Three Legacies of The Black Death

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The Black Death that occurred in the English society and killed approximately 1.5 million people is one of the worst epidemics in the world’s history. It came at a time when there was limited medical knowledge to stop the spread of the pandemic; thus its full effect was witnessed in the region. In addition, the medics were not prepared to deal with its impacts on people, particularly low class. It had several impacts on the region and changed people’s civilization. In this analytical essay, the three major legacies of the Black Death discussed include low productivity due to the massive loss of manpower, increased segregation, and the extention of medical knowledge. These legacies had long-term consequences for the English society and the other parts of the world.

Low Productivity due to the Loss of Manpower

The English people relied on farming to produce food for local and regional market. Many workers who were employed on those farms constituted a low class in the society who did not have adequate access to medical attention. When the pandemic hit, this class of people was grossly affected and could not go to work on the farm. This means that the overall productivity was affected as the death toll increased. Agricultural productivity and products also reduced significantly leading to food shortages in the region. In addition, food prices went up due to low productivity shooting the cost of living in the country and the entire region. Since many people succumbed to the pandemic, only those who survived had the idea about what they came through.

Some people were directly affected as they lost close relatives because of the pandemic. During this period, they could not actively engage in farming. In this regard, legacy was that the Black Death lead to the mechanization of agriculture; large scale farmers started using machines for tilling land. At that time, mechanization was rather expensive compared to the use of human labor (slaves). The long-term effect of this legacy was that even when the pandemic was over, the large scale farmers improved on the mechanization of agriculture in addition to the human labor that was available. With mechanization, large tracks of land were put under cultivation to increase the quantity of food for the population.

Increased Segregation

In addition, there were social effects, which included the segregation of people according to place, sex, and age. Those who were affected by the disease were separated from the rest and given little medical attention (Boccaccio 1). This segregation increased racial and class discrimination in the English society in terms of getting adequate medical care. For instance, the people of the lower social structure suffered greater impact of the plague than the lords. In addition, the English people were favored more than the slaves who came from other races such as the Indians and even the blacks.

The impacts of that segregation and subsequent discrimination are felt up to the present day not only in the English society but also in the other parts of Europe and the world as well. It created prejudice in the way different groups of people perceived one another and the kind of attention that each category received. Massive death and increased discrimination also had a far-reaching impact on the future of Europe. Those from the lower social class could not get attention compared to their masters, a situation that has persisted for many years.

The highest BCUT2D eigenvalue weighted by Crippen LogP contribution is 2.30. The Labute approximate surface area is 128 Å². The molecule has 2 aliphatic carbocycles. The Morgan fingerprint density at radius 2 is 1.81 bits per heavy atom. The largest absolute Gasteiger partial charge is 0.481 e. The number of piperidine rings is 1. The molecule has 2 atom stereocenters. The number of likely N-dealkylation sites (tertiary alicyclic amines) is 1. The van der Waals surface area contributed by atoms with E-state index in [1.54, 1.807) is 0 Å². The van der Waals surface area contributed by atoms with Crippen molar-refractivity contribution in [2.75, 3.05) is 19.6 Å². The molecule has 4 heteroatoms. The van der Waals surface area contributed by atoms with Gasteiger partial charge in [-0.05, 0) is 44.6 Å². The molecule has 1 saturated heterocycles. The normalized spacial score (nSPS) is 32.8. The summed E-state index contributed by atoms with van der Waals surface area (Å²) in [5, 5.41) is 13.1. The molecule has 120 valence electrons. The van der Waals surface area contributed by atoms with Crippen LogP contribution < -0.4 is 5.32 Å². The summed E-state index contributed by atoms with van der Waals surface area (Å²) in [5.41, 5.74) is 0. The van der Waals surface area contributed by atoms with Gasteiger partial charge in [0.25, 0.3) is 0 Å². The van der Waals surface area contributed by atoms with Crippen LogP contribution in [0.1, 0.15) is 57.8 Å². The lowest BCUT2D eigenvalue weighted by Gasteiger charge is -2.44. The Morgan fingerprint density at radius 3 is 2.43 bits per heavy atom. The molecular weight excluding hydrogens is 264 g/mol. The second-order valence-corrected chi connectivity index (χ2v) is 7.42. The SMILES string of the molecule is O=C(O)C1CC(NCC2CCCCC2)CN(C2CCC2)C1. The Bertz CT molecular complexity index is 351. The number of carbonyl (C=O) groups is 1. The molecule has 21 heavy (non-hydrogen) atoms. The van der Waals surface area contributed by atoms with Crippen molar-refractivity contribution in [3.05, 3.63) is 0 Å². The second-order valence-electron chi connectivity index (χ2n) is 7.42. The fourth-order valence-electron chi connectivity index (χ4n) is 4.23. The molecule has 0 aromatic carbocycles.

The Pandemic Led to the Extention of the Medical Knowledge (Medical Revolution)

During the pandemic, the English people did not have a solid medical knowledge that could guarantee the sick people adequate and equitable access to medical care. Most of the available options were tried, but all without the much anticipated success. Therefore, the people did all they could to survive. Basically, all these were individual efforts, without much input from the masters; this is the reason why many farm workers died from the pandemic. Absolutely, it was perceived as a disaster because the doctors of the day could not find immediate and reliable solution to the problem. As a result, the pandemic led to the extention of medical knowledge as a legacy including the right to adequate and equitable access to medical care.

The medical revolution (increased medical knowledge and research) made it possible for various health practitioners to find cures for different kinds of diseases. The medicine men improved on research to contain the scourge and offer a permanent solution to the problem. Although adequate medical intervention took a longer time, it had a long-term impact on finding alternative cures to the disease and other infections. This legacy also increased medical research that has been used in developing vaccines for diseases meaning that it has led to the improvment of living conditions in the English society.

Conclusion

In summary, the pandemic was disastrous. Literature still conveys the memories of those who witnessed those events. The Black Death significantly lowered productivity due to the many deaths that occurred in the affected area. Similarly, those who were not affected dissociated with the sick, thus increased segregation among the people. Finally, the pandemic led to the rise in medical knowledge, which made possible the discovery of treatments for various ailments. If the pandemic was to happen today, it would change the people’s civilization and interaction with one another. It would also increase research to find immediate medical intervention to prevent the spread of the disease.

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